Often times, parties move to seek inspection of books and records under Section 220 in order to support a claim against management for corporate misconduct. However, the Court of Chancery has consistently held that a credible basis must be established that actionable corporate wrongdoing occurred in order to substantiate the demand.

This maxim was illustrated in the case of Southeastern Transportation Authority v. Abbvie, Inc., C.A. No. 10374-VCG (Del. Apr. 15, 2015), which was recently affirmed by the Delaware Supreme Court on January 20, 2016.  A link to the Supreme Court’s order can be found here.

In the Court of Chancery decision, the Court denied a Section 220 demand for inspection of books and records asserted by plaintiffs.  The moving party sought inspection to obtain documents to support a derivative claim for alleged wrongdoing against the directors of AbbVie, Inc. (“AbbVie” or the “Company”).  By way of background, the board of AbbVie decided to pursue a merger with a Jersey entity, Shire plc (“Shire”), in part to take advantage of favorable tax treatment of income that would result under the then-current interpretation of U.S. tax law as enforced by the Treasury Department.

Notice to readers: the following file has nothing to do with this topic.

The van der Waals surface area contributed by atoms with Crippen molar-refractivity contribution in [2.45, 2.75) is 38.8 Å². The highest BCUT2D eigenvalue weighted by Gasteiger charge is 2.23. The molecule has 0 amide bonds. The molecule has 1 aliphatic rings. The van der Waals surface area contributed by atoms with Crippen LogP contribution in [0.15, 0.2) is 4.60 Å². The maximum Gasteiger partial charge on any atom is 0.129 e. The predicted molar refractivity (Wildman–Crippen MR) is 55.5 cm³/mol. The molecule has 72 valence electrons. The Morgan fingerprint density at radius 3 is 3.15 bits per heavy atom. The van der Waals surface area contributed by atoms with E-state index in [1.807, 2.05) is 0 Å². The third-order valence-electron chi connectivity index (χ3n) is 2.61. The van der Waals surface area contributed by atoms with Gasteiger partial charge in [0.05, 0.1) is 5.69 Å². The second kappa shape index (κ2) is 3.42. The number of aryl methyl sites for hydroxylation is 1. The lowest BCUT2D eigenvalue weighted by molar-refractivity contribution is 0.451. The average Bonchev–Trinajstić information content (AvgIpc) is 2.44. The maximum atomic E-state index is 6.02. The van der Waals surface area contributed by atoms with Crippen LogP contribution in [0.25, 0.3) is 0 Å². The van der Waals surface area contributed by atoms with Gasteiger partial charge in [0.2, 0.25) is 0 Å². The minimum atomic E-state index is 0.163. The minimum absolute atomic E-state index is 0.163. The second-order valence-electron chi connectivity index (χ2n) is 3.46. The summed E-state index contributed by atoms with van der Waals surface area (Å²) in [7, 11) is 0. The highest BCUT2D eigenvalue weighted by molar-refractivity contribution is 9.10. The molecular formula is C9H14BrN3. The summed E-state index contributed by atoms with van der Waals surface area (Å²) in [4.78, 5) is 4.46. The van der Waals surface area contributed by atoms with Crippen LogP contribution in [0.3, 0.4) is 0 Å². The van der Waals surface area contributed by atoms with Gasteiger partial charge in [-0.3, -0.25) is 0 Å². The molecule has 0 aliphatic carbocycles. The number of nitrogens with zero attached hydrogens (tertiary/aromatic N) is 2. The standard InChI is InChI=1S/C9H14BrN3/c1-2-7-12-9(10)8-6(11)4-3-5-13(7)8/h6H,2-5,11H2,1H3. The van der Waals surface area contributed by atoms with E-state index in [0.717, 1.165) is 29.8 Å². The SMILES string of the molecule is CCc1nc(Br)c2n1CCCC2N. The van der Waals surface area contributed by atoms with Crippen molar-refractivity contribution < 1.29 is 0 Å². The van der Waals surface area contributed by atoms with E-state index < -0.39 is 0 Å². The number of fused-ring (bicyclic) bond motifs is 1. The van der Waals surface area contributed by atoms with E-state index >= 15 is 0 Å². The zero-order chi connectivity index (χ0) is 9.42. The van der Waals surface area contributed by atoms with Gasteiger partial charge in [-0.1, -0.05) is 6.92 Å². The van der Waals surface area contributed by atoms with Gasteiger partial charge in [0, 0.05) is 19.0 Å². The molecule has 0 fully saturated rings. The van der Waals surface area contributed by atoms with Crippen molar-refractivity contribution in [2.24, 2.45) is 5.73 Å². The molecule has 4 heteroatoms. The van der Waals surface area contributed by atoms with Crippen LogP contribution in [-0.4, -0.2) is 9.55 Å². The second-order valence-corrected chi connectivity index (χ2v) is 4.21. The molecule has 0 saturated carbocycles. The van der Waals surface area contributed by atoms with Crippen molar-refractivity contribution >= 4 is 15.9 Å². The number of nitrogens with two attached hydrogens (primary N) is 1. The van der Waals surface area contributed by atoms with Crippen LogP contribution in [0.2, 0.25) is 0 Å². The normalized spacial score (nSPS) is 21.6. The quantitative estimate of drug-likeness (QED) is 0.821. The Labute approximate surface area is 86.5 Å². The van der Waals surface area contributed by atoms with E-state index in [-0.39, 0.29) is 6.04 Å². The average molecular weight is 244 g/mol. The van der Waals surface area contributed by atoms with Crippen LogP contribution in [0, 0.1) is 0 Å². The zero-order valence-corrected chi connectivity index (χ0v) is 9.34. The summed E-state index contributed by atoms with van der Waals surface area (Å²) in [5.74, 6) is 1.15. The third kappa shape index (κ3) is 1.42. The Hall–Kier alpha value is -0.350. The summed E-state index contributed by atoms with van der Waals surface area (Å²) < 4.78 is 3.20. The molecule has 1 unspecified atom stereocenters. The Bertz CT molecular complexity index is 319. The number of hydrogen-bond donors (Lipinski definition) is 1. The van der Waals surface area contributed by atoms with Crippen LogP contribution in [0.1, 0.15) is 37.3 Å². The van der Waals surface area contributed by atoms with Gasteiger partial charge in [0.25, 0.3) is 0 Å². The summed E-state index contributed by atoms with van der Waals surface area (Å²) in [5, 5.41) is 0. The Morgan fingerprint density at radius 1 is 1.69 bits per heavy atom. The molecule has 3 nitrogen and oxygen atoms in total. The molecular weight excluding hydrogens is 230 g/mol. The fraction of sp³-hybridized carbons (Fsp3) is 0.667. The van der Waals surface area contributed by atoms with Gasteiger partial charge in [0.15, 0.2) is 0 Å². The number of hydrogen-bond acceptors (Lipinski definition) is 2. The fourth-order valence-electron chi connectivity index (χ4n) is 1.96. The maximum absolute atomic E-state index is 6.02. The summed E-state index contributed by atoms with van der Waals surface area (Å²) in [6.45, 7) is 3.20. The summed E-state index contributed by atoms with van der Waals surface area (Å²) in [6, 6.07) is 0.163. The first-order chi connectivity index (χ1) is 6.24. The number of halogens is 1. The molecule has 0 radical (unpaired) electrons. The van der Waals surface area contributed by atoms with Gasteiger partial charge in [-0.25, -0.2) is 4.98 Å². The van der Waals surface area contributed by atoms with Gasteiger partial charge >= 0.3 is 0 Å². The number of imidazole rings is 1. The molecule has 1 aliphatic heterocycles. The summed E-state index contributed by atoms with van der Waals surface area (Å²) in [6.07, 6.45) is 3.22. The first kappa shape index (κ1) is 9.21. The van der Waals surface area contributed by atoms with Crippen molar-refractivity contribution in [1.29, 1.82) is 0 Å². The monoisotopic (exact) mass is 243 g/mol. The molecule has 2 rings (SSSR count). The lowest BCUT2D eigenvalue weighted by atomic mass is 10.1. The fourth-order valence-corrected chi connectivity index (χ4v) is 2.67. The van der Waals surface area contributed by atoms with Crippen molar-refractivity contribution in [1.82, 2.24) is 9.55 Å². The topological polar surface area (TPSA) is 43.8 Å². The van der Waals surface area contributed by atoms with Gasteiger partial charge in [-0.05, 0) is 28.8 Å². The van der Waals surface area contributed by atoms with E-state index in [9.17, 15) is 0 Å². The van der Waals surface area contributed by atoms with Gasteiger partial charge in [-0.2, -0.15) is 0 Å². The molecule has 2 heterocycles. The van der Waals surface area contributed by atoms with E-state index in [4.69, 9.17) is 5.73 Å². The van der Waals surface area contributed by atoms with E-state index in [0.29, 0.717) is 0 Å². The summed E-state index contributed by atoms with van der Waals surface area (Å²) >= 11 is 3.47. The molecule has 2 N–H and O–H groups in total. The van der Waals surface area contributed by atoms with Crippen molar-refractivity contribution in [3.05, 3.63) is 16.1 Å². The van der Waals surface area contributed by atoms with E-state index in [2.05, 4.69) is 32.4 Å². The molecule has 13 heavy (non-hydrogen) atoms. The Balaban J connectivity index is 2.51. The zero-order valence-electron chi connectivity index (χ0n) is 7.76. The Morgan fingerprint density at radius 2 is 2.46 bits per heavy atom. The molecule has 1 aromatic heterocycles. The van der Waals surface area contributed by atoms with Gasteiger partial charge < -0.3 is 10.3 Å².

The risk of the merger was that the law, or its interpretation by regulators, would change before sufficient tax advantages could be realized to offset the costs to stockholders of the transaction. As it turned out, the Treasury’s interpretation of applicable tax law changed in a way that eliminated the tax advantages of the merger before its consummation, and the board concluded that the Company would be better off withdrawing from the merger—and paying a substantial breakup fee—than proceeding.

As is consistently required by the Court of Chancery in books and records demand actions, the demand must state a credible basis to believe that as a result of the inspection nonexculpated conduct will be uncovered and suit filed.  Under Section 220, a plaintiff

[N[eed only produce evidence demonstrating a credible basis that actionable corporate wrongdoing on the part of the directors has occurred, a notably low standard of proof designed to ensure that the costs and effort required to answer the demand for documents does not outweigh the potential advantage to the corporation and its stockholders of production.

In denying the request, the Court found that a Section 102(b)(7) provision in the certificate of incorporation insulated the directors from liability for breaches of a duty of care, and the Plaintiffs have failed to establish a credible basis to believe that the directors have acted disloyally here—that is, were interested in the transaction, not independent, or were acting in bad faith.

The Delaware Supreme Court, following briefing on plaintiff’s appeal, affirmed the decision of the Court of Chancery.

If you would like to speak to a litigator in Fox Rothschild’s Delaware office, please reach out to Sid Liebesman (302) 622-4237 or Seth Niederman (302) 622-4238.